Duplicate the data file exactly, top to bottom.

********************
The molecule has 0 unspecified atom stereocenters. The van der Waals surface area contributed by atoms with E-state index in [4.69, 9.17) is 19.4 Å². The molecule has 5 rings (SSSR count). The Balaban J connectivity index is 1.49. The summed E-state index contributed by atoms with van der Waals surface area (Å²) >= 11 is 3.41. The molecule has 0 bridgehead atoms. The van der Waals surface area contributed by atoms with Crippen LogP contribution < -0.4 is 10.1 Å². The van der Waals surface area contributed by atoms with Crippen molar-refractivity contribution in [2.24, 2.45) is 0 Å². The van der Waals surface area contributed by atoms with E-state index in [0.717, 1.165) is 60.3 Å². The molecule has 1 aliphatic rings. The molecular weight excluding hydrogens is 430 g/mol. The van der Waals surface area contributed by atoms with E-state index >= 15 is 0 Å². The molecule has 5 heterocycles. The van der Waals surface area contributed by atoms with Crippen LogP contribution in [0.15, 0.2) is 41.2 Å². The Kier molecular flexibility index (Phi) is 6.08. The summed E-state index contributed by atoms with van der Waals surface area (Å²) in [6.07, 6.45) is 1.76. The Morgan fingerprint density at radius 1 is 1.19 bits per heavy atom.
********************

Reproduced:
The molecule has 0 unspecified atom stereocenters. The van der Waals surface area contributed by atoms with E-state index in [4.69, 9.17) is 19.4 Å². The molecule has 5 rings (SSSR count). The Balaban J connectivity index is 1.49. The summed E-state index contributed by atoms with van der Waals surface area (Å²) >= 11 is 3.41. The molecule has 0 bridgehead atoms. The van der Waals surface area contributed by atoms with Crippen LogP contribution < -0.4 is 10.1 Å². The van der Waals surface area contributed by atoms with Crippen molar-refractivity contribution in [2.24, 2.45) is 0 Å². The van der Waals surface area contributed by atoms with E-state index in [0.717, 1.165) is 60.3 Å². The molecule has 1 aliphatic rings. The molecular weight excluding hydrogens is 430 g/mol. The van der Waals surface area contributed by atoms with E-state index >= 15 is 0 Å². The molecule has 5 heterocycles. The van der Waals surface area contributed by atoms with Crippen LogP contribution in [0.15, 0.2) is 41.2 Å². The Kier molecular flexibility index (Phi) is 6.08. The summed E-state index contributed by atoms with van der Waals surface area (Å²) in [6.07, 6.45) is 1.76. The Morgan fingerprint density at radius 1 is 1.19 bits per heavy atom.